At this point, many members might be wondering what President Colligan’s plans are to deal with the extreme challenges the PBA faces. If you want to know what he’s thinking, know that he’s been thinking since, oh, a few minutes after he left Woodbridge on the night of June 22.
“When I couldn’t fall asleep that night, my head started spinning,” he explained. “I finally fell asleep around 2 a.m. I woke up at 3:30 and that was it. I realized this is big business and I felt like somebody handed me the keys to a Macy’s and walked away. I ordered the Gucci belts, but the roof is leaking and somebody needs to take out the garbage.”
Despite all the ideas that spawned that night, President Colligan will confirm that his first best idea was naming Marc Kovar Executive Vice-President. Kovar has closely followed Colligan up the PBA ranks, and he knew Kovar’s experience representing a Local in an urban area such as Passaic combined with his expertise gained running the Collective Bargaining Committee would make him the perfect complement.
“I’ve known Pat for 10 years. I know how smart he is. I know how dedicated he is to the PBA,” Kovar submits. “Knowing how his passion would lead us in the right direction made me feel very confident about taking this position.”
Colligan adds that the virtue of having Kovar as his wingman will allow them to hit the ground running. Sprinting, though, is probably more accurate. Their first official Board of Delegates meeting on July 15 provides an indication of how fast they can move or want to move. A 9 a.m. Executive Board meeting preceding and a luncheon with the County Conference chairs scheduled afterward is a historic program for the organization.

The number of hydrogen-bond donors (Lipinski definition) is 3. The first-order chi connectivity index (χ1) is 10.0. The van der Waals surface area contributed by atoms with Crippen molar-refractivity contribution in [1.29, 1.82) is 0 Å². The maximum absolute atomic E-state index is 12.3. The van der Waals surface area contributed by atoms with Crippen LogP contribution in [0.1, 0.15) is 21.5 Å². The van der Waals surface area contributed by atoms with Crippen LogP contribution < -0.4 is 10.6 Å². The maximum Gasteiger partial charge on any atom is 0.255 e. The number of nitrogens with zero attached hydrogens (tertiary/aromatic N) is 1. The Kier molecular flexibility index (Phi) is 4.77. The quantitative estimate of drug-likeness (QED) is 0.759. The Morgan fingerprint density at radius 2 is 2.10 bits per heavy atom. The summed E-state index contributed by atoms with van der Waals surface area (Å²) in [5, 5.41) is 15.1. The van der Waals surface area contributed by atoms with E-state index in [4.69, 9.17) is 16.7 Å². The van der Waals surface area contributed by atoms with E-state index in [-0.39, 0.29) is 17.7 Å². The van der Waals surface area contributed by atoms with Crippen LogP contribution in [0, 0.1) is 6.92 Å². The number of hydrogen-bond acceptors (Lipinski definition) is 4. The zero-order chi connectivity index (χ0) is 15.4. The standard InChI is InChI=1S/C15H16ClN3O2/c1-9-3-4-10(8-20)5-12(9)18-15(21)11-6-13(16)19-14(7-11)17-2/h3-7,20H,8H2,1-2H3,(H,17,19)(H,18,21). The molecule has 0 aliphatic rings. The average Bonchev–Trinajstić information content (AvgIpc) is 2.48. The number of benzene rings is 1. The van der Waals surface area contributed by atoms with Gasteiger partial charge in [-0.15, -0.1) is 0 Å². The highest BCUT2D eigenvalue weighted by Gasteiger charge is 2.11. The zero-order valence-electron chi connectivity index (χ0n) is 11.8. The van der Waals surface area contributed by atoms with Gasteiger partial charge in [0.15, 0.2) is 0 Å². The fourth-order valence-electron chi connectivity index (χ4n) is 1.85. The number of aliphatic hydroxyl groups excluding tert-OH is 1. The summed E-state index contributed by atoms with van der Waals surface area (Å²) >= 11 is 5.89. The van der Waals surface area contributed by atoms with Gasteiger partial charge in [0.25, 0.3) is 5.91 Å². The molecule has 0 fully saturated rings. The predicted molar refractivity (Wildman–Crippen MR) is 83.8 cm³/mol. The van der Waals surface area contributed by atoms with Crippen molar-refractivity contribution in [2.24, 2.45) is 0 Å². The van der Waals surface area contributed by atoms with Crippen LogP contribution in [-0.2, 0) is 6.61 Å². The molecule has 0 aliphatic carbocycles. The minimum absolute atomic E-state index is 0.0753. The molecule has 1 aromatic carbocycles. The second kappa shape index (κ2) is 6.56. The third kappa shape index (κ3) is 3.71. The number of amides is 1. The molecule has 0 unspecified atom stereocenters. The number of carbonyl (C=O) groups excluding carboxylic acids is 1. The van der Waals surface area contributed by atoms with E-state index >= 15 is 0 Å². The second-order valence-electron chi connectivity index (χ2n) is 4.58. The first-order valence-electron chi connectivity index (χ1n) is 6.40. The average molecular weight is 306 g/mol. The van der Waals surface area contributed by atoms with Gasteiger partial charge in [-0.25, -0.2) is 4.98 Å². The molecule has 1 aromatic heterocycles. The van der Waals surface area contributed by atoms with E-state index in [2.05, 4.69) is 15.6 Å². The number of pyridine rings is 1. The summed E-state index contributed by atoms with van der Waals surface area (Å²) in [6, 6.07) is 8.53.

“I was told that’s not something we normally do; we always did it this way,” Colligan said. “We’re not going to let Tradition Stagnation become a problem. We have too much to do.”
His idea list plays like his personality: refreshing, uplifting, provocative. In addition to planning to meet with every elected official in the state legislature, Mr. President is already calling for a PBA day in Trenton. Members wearing their union attire will spend the day at the state house this fall wandering in and out of meetings to let politicians know how much of presence the PBA can muster. He has other plans to rally other labor unions in New Jersey together to come up with a new strategy to take on the common enemy.
You can be sure there will be more. More ideas. More suggestions for how all members can get involved. And, yes, more one-liners.
“You will never have to worry about me stabbing you in the back because I will stab you in the front,” Mr. President declares. “You will always know where I come from. I want you to like me, but I don’t need you to. We have the camaraderie. We have the brotherhood. Let’s pick it up and start moving the football.”